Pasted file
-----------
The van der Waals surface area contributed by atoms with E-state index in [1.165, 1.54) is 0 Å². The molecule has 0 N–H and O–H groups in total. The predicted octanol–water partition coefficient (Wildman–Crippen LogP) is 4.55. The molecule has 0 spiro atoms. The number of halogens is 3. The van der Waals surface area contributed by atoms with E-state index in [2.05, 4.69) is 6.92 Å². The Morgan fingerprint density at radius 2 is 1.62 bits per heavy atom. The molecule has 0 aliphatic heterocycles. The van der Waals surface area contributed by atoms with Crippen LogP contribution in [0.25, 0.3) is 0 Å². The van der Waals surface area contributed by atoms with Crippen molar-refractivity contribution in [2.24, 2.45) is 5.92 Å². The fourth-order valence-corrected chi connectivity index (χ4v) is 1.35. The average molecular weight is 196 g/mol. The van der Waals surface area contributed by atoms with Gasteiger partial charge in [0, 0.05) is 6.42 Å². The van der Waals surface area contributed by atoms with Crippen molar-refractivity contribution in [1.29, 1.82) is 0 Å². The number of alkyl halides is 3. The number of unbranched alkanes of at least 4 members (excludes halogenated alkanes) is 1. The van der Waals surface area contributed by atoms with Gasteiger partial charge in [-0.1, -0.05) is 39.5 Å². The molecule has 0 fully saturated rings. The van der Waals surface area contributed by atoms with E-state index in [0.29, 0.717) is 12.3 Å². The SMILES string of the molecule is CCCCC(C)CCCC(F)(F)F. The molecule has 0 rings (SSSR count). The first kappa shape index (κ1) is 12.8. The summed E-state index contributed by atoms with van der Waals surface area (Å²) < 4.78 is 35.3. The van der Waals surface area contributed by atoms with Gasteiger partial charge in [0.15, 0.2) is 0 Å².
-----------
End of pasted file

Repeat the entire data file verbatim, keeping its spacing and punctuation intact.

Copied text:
The van der Waals surface area contributed by atoms with E-state index in [1.165, 1.54) is 0 Å². The molecule has 0 N–H and O–H groups in total. The predicted octanol–water partition coefficient (Wildman–Crippen LogP) is 4.55. The molecule has 0 spiro atoms. The number of halogens is 3. The van der Waals surface area contributed by atoms with E-state index in [2.05, 4.69) is 6.92 Å². The Morgan fingerprint density at radius 2 is 1.62 bits per heavy atom. The molecule has 0 aliphatic heterocycles. The van der Waals surface area contributed by atoms with Crippen LogP contribution in [0.25, 0.3) is 0 Å². The van der Waals surface area contributed by atoms with Crippen molar-refractivity contribution in [2.24, 2.45) is 5.92 Å². The fourth-order valence-corrected chi connectivity index (χ4v) is 1.35. The average molecular weight is 196 g/mol. The van der Waals surface area contributed by atoms with Gasteiger partial charge in [0, 0.05) is 6.42 Å². The van der Waals surface area contributed by atoms with Crippen molar-refractivity contribution in [1.29, 1.82) is 0 Å². The number of alkyl halides is 3. The number of unbranched alkanes of at least 4 members (excludes halogenated alkanes) is 1. The van der Waals surface area contributed by atoms with Gasteiger partial charge in [-0.1, -0.05) is 39.5 Å². The molecule has 0 fully saturated rings. The van der Waals surface area contributed by atoms with E-state index in [0.29, 0.717) is 12.3 Å². The SMILES string of the molecule is CCCCC(C)CCCC(F)(F)F. The molecule has 0 rings (SSSR count). The first kappa shape index (κ1) is 12.8. The summed E-state index contributed by atoms with van der Waals surface area (Å²) < 4.78 is 35.3. The van der Waals surface area contributed by atoms with Gasteiger partial charge in [0.15, 0.2) is 0 Å².